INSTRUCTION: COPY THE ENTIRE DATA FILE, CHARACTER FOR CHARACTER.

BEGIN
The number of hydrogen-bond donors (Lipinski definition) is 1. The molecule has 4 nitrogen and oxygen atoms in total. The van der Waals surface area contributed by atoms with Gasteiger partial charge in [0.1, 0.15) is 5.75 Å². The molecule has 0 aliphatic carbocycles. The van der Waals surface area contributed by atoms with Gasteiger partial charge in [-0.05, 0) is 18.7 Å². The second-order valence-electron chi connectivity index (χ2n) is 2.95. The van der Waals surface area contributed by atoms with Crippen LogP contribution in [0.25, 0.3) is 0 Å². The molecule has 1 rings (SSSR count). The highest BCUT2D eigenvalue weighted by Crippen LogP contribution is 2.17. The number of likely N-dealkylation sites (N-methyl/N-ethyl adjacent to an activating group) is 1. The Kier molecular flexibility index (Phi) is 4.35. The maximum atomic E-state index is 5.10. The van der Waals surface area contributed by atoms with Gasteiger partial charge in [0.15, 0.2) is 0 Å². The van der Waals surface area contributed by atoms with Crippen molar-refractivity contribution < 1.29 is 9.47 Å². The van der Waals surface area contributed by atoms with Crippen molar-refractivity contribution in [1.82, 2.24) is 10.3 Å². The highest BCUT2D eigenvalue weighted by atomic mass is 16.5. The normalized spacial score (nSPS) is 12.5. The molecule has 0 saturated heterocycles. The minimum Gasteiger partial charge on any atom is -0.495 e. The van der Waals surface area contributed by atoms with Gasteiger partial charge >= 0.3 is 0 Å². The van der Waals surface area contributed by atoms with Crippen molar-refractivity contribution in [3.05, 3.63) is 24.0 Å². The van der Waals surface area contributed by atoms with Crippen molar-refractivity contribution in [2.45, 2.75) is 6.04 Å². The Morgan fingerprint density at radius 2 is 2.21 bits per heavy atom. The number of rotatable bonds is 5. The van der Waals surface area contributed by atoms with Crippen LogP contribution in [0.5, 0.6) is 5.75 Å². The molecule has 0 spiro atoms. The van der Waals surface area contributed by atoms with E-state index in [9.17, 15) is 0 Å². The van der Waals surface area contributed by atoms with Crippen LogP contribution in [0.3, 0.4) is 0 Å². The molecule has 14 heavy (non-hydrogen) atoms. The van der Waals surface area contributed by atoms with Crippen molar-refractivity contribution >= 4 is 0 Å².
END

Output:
The number of hydrogen-bond donors (Lipinski definition) is 1. The molecule has 4 nitrogen and oxygen atoms in total. The van der Waals surface area contributed by atoms with Gasteiger partial charge in [0.1, 0.15) is 5.75 Å². The molecule has 0 aliphatic carbocycles. The van der Waals surface area contributed by atoms with Gasteiger partial charge in [-0.05, 0) is 18.7 Å². The second-order valence-electron chi connectivity index (χ2n) is 2.95. The van der Waals surface area contributed by atoms with Crippen LogP contribution in [0.25, 0.3) is 0 Å². The molecule has 1 rings (SSSR count). The highest BCUT2D eigenvalue weighted by Crippen LogP contribution is 2.17. The number of likely N-dealkylation sites (N-methyl/N-ethyl adjacent to an activating group) is 1. The Kier molecular flexibility index (Phi) is 4.35. The maximum atomic E-state index is 5.10. The van der Waals surface area contributed by atoms with Gasteiger partial charge in [0.15, 0.2) is 0 Å². The van der Waals surface area contributed by atoms with Crippen molar-refractivity contribution < 1.29 is 9.47 Å². The van der Waals surface area contributed by atoms with Crippen molar-refractivity contribution in [1.82, 2.24) is 10.3 Å². The highest BCUT2D eigenvalue weighted by atomic mass is 16.5. The normalized spacial score (nSPS) is 12.5. The molecule has 0 saturated heterocycles. The minimum Gasteiger partial charge on any atom is -0.495 e. The van der Waals surface area contributed by atoms with Gasteiger partial charge >= 0.3 is 0 Å². The van der Waals surface area contributed by atoms with Crippen molar-refractivity contribution in [3.05, 3.63) is 24.0 Å². The van der Waals surface area contributed by atoms with Crippen molar-refractivity contribution in [2.45, 2.75) is 6.04 Å². The Morgan fingerprint density at radius 2 is 2.21 bits per heavy atom. The number of rotatable bonds is 5. The van der Waals surface area contributed by atoms with Crippen LogP contribution in [0.5, 0.6) is 5.75 Å². The molecule has 0 spiro atoms. The van der Waals surface area contributed by atoms with E-state index in [9.17, 15) is 0 Å². The van der Waals surface area contributed by atoms with Crippen LogP contribution in [0.3, 0.4) is 0 Å². The molecule has 14 heavy (non-hydrogen) atoms. The van der Waals surface area contributed by atoms with Crippen molar-refractivity contribution >= 4 is 0 Å².